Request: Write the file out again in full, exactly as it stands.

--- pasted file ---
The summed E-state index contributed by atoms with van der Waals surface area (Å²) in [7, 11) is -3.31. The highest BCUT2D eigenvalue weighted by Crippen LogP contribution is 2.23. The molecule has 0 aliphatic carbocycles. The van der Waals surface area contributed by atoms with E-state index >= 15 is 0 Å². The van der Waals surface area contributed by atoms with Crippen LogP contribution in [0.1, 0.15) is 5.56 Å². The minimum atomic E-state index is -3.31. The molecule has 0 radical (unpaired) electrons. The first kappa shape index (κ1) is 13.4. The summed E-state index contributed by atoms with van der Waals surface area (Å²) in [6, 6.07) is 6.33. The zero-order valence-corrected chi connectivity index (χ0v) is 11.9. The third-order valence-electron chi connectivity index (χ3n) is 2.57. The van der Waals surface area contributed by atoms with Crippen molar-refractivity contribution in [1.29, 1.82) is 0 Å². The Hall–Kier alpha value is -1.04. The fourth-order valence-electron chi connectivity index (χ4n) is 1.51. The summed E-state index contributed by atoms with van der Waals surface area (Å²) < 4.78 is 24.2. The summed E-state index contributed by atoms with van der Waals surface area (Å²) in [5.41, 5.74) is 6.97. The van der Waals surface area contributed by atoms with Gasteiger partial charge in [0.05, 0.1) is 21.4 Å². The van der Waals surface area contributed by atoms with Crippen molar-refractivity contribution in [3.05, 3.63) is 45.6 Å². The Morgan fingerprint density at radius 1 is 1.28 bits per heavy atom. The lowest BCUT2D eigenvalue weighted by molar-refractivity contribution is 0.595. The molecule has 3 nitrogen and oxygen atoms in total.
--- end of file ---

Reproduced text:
The summed E-state index contributed by atoms with van der Waals surface area (Å²) in [7, 11) is -3.31. The highest BCUT2D eigenvalue weighted by Crippen LogP contribution is 2.23. The molecule has 0 aliphatic carbocycles. The van der Waals surface area contributed by atoms with E-state index >= 15 is 0 Å². The van der Waals surface area contributed by atoms with Crippen LogP contribution in [0.1, 0.15) is 5.56 Å². The minimum atomic E-state index is -3.31. The molecule has 0 radical (unpaired) electrons. The first kappa shape index (κ1) is 13.4. The summed E-state index contributed by atoms with van der Waals surface area (Å²) in [6, 6.07) is 6.33. The zero-order valence-corrected chi connectivity index (χ0v) is 11.9. The third-order valence-electron chi connectivity index (χ3n) is 2.57. The van der Waals surface area contributed by atoms with Crippen molar-refractivity contribution in [1.29, 1.82) is 0 Å². The Hall–Kier alpha value is -1.04. The fourth-order valence-electron chi connectivity index (χ4n) is 1.51. The summed E-state index contributed by atoms with van der Waals surface area (Å²) < 4.78 is 24.2. The summed E-state index contributed by atoms with van der Waals surface area (Å²) in [5.41, 5.74) is 6.97. The van der Waals surface area contributed by atoms with Gasteiger partial charge in [0.05, 0.1) is 21.4 Å². The van der Waals surface area contributed by atoms with Crippen molar-refractivity contribution in [3.05, 3.63) is 45.6 Å². The Morgan fingerprint density at radius 1 is 1.28 bits per heavy atom. The lowest BCUT2D eigenvalue weighted by molar-refractivity contribution is 0.595. The molecule has 3 nitrogen and oxygen atoms in total.